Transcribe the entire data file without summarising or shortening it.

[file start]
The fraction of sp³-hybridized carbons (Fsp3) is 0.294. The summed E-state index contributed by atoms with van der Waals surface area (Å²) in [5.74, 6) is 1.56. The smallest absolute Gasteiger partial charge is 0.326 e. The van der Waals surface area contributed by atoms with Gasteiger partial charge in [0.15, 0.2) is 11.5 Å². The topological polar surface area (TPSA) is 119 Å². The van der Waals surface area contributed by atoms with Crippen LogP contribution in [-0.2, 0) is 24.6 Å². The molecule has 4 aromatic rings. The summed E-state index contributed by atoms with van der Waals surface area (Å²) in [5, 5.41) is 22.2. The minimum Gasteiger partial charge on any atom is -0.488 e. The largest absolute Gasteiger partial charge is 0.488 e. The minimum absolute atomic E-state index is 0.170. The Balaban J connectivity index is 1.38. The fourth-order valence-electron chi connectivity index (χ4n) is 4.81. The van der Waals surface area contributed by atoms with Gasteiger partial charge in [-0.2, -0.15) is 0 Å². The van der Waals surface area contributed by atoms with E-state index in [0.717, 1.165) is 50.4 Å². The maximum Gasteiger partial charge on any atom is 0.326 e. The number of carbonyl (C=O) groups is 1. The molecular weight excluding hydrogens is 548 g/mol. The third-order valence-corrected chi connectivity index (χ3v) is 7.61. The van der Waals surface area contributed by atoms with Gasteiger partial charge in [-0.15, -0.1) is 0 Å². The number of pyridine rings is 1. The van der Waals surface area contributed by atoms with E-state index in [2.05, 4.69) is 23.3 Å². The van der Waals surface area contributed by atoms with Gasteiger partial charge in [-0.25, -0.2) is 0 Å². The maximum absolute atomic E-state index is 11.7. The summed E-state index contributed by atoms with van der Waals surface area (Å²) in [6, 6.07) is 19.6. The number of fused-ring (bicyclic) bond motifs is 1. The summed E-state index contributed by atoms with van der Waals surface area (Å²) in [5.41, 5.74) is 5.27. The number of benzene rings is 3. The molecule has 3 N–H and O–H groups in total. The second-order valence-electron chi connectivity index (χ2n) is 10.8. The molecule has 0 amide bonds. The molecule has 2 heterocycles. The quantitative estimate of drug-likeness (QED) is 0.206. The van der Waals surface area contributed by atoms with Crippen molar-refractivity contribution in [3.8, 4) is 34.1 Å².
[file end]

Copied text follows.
The fraction of sp³-hybridized carbons (Fsp3) is 0.294. The summed E-state index contributed by atoms with van der Waals surface area (Å²) in [5.74, 6) is 1.56. The smallest absolute Gasteiger partial charge is 0.326 e. The van der Waals surface area contributed by atoms with Gasteiger partial charge in [0.15, 0.2) is 11.5 Å². The topological polar surface area (TPSA) is 119 Å². The van der Waals surface area contributed by atoms with Crippen LogP contribution in [-0.2, 0) is 24.6 Å². The molecule has 4 aromatic rings. The summed E-state index contributed by atoms with van der Waals surface area (Å²) in [5, 5.41) is 22.2. The minimum Gasteiger partial charge on any atom is -0.488 e. The largest absolute Gasteiger partial charge is 0.488 e. The minimum absolute atomic E-state index is 0.170. The Balaban J connectivity index is 1.38. The fourth-order valence-electron chi connectivity index (χ4n) is 4.81. The van der Waals surface area contributed by atoms with Gasteiger partial charge in [-0.2, -0.15) is 0 Å². The van der Waals surface area contributed by atoms with E-state index in [0.717, 1.165) is 50.4 Å². The maximum Gasteiger partial charge on any atom is 0.326 e. The number of carbonyl (C=O) groups is 1. The molecular weight excluding hydrogens is 548 g/mol. The third-order valence-corrected chi connectivity index (χ3v) is 7.61. The van der Waals surface area contributed by atoms with Gasteiger partial charge in [-0.15, -0.1) is 0 Å². The number of pyridine rings is 1. The van der Waals surface area contributed by atoms with E-state index in [2.05, 4.69) is 23.3 Å². The van der Waals surface area contributed by atoms with Gasteiger partial charge in [-0.25, -0.2) is 0 Å². The maximum absolute atomic E-state index is 11.7. The summed E-state index contributed by atoms with van der Waals surface area (Å²) in [6, 6.07) is 19.6. The number of fused-ring (bicyclic) bond motifs is 1. The summed E-state index contributed by atoms with van der Waals surface area (Å²) in [5.41, 5.74) is 5.27. The number of benzene rings is 3. The molecule has 3 N–H and O–H groups in total. The second-order valence-electron chi connectivity index (χ2n) is 10.8. The molecule has 0 amide bonds. The molecule has 2 heterocycles. The quantitative estimate of drug-likeness (QED) is 0.206. The van der Waals surface area contributed by atoms with Crippen molar-refractivity contribution in [3.8, 4) is 34.1 Å².